Rising milk prices blamed on low rains, consumer ignorance
Posted Wednesday, March 6 2013 at 02:00
Much as the number of players in the industry has increased, milk production has remained low.
Dairy Development Authority (DDA) has attributed the recent rise in milk prices to low rains, consumer ignorance and increased demand for the commodity.
By yesterday afternoon, a litre of raw milk still sold for between Shs500 and Shs700 at farm gate price while the same amount was sold at between Shs1,200 and 1,500 by retailers. These are the same prices the product went for by the end of 2012.
These prices are high compared to 2010 when the same milk amounts went for about Shs300 and 700 for farm gate and retail, respectively.
In a telephone interview with the Daily Monitor, Mr Steven Aikiriza, the DDA’s principal quality control and monitoring officer, said that milk demand has continued to grow with consumers unconcerned about the prices as long as they can have the milk in their cups.
“While this is happening, consumers remain ignorant about the market conditions. They are always willing to buy the product at any price offered by the sellers,” Mr Aikiriza said, adding: “… the seasons have been very unfriendly with very little rainfall in the past three months. We are hopeful that with the rains, the prices will go down.”
Additionally, Mr Tress Bucyanayandi, the minister of Agriculture, told this newspaper that minus the unfavourable seasons, growing exportation of raw and processed milk was having a negative impact on the market prices. “Definitely the droughts are affecting production and prices. But there is more milk processing and exportation. All these are equally contributing to the prices,” he said, asking for more time to consult with the commissioner in charge of animals for a better picture of this situation.”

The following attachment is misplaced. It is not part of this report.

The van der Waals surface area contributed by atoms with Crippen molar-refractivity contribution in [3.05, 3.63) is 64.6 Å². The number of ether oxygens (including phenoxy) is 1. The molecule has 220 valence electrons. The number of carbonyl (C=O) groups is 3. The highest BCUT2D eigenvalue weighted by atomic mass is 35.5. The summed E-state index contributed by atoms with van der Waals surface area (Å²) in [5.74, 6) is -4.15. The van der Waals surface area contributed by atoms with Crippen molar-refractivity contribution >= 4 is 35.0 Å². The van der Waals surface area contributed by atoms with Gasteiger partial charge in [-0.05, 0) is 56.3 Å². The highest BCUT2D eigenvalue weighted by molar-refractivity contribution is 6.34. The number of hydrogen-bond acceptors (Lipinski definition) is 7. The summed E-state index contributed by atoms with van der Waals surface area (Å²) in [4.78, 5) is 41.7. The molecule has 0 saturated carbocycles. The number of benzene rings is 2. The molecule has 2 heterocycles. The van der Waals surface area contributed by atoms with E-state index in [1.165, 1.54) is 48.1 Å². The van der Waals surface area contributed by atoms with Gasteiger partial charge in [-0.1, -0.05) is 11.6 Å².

The minister’s position on the matter is equally supported by World Bank’s latest report on Uganda’s Economic Update, which listed dairy products among the country’s main exports last year. Notwithstanding, Mr Aikiriza said the current market state has nothing to do with increased exportation of milk and other dairy products, an issue he said is backed by the fact that there has never been any milk scarcity in the local market.
He said: “There is no relationship between milk exportation and high prices. The formal sector players such as Sameer have increased their production capacity in order to meet exportation requirements. The informal players continue to produce for the small scale consumers.” Uganda’s total milk production as of 2012 stood at 1.9 billion litres, a figure that more than doubled the production 10 years ago.